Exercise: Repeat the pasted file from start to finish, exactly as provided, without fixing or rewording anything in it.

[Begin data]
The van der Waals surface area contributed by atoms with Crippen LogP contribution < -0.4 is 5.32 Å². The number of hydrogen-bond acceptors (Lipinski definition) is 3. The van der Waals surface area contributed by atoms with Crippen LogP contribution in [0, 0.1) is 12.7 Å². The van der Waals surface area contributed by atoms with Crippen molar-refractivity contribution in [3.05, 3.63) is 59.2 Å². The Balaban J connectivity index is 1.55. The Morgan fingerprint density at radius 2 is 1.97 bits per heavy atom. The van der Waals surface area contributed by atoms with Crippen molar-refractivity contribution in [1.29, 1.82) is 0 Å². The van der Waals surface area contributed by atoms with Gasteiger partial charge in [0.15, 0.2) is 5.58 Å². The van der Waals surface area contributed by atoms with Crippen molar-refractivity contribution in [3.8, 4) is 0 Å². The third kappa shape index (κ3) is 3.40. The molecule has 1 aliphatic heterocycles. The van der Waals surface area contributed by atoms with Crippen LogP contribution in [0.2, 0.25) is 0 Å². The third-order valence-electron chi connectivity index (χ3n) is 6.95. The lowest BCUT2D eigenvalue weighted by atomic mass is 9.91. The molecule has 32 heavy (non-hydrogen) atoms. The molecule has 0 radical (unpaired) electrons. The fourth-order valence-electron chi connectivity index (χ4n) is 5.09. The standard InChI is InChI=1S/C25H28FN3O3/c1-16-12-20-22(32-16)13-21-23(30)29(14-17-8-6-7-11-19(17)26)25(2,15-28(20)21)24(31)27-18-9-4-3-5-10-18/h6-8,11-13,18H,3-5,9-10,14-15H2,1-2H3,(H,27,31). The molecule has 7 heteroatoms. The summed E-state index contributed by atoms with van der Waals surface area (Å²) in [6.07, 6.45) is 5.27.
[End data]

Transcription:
The van der Waals surface area contributed by atoms with Crippen LogP contribution < -0.4 is 5.32 Å². The number of hydrogen-bond acceptors (Lipinski definition) is 3. The van der Waals surface area contributed by atoms with Crippen LogP contribution in [0, 0.1) is 12.7 Å². The van der Waals surface area contributed by atoms with Crippen molar-refractivity contribution in [3.05, 3.63) is 59.2 Å². The Balaban J connectivity index is 1.55. The Morgan fingerprint density at radius 2 is 1.97 bits per heavy atom. The van der Waals surface area contributed by atoms with Crippen molar-refractivity contribution in [1.29, 1.82) is 0 Å². The van der Waals surface area contributed by atoms with Gasteiger partial charge in [0.15, 0.2) is 5.58 Å². The van der Waals surface area contributed by atoms with Crippen molar-refractivity contribution in [3.8, 4) is 0 Å². The third kappa shape index (κ3) is 3.40. The molecule has 1 aliphatic heterocycles. The van der Waals surface area contributed by atoms with Crippen LogP contribution in [0.2, 0.25) is 0 Å². The third-order valence-electron chi connectivity index (χ3n) is 6.95. The lowest BCUT2D eigenvalue weighted by atomic mass is 9.91. The molecule has 32 heavy (non-hydrogen) atoms. The molecule has 0 radical (unpaired) electrons. The fourth-order valence-electron chi connectivity index (χ4n) is 5.09. The standard InChI is InChI=1S/C25H28FN3O3/c1-16-12-20-22(32-16)13-21-23(30)29(14-17-8-6-7-11-19(17)26)25(2,15-28(20)21)24(31)27-18-9-4-3-5-10-18/h6-8,11-13,18H,3-5,9-10,14-15H2,1-2H3,(H,27,31). The molecule has 7 heteroatoms. The summed E-state index contributed by atoms with van der Waals surface area (Å²) in [6.07, 6.45) is 5.27.